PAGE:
Recommended Vaccines for Toy Poodles

Vaccinating your dog is an important part of his health care, protecting him against diseases that can be dangerous or even fatal.

An apricot toy poodle getting vaccinated

Rabies vaccination is required by law, but there are several other vaccinations that can help protect toy poodles from serious diseases.

According to the American Animal Hospital Association, here is a list of vaccines that are considered Core Dog Vaccines:

  • MLV or Recombinant Canine Distemper Virus
  • Adenovirus-2 and Parvovirus (DAPP)
  • +/- Parainfluenza Virus
  • Rabies Virus

Core puppy vaccinations and dog vaccinations are critical, because all dogs face a universal risk of exposure to serious diseases. In addition, they may spread disease to other animals—and even people!

Core vaccines are designed to guard against the most serious diseases, but these Non-Core vaccines can protect your toy poodle from other illnesses:

  • Bordetella bronchiseptica + canine parainfluenza virus
  • Bordetella bronchiseptica only
  • Leptospira
  • Borrelia burgdorferi
  • Canine Influenza Virus-H3N8
  • Canine Influenza Virus-H3N2
  • Crotalus atbrox

Although they are not as crucial to your dog’s health than the core vaccinations, these non-core vaccines can still be very important.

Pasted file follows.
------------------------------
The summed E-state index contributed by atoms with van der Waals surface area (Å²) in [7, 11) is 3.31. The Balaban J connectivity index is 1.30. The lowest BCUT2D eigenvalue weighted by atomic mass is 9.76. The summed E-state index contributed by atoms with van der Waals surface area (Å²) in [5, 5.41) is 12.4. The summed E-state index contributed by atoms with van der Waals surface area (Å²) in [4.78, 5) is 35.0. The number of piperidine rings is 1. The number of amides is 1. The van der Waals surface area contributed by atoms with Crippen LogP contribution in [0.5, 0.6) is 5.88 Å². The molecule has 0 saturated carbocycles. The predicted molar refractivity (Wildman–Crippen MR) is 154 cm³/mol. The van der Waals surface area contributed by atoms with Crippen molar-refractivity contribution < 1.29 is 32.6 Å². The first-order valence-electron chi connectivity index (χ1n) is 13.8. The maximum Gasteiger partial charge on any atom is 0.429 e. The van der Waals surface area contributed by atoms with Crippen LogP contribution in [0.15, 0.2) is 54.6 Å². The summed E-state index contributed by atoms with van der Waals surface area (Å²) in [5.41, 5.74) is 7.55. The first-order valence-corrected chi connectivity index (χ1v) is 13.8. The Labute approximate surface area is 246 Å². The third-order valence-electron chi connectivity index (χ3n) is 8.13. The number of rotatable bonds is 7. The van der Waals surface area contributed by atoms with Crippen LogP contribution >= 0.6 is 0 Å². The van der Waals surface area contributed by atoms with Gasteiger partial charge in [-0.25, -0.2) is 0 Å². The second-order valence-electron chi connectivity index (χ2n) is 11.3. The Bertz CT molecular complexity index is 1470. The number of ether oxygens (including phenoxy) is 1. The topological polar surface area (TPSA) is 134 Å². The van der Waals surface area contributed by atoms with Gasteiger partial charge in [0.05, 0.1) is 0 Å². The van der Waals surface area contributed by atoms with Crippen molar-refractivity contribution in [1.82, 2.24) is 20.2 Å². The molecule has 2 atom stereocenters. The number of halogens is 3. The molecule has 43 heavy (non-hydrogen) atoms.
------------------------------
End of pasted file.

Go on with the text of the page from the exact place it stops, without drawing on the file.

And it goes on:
When you bring your dog in for his next checkup, ask your vet to review which non-core vaccines might be appropriate and recommend the ones that make the most sense for your toy poodle.

How Much Exercise Do Toy Poodles Need to Stay Healthy?

Toy poodles are the smallest of all the poodle breeds, but that doesn’t mean they don’t need exercise!

Are Toy Poodles Healthy? [Poodle Experts Answer] 3

Even though they are small, they still need regular physical and mental stimulation.

Toy poodles are active dogs and need at least 30 minutes of exercise every day. This means walking them daily, training them using different methods, playing games with them in your backyard or taking them on hikes around your neighborhood.

Apart from that, make sure you give your toy poodle plenty of toys and puzzles to keep them engaged throughout the day.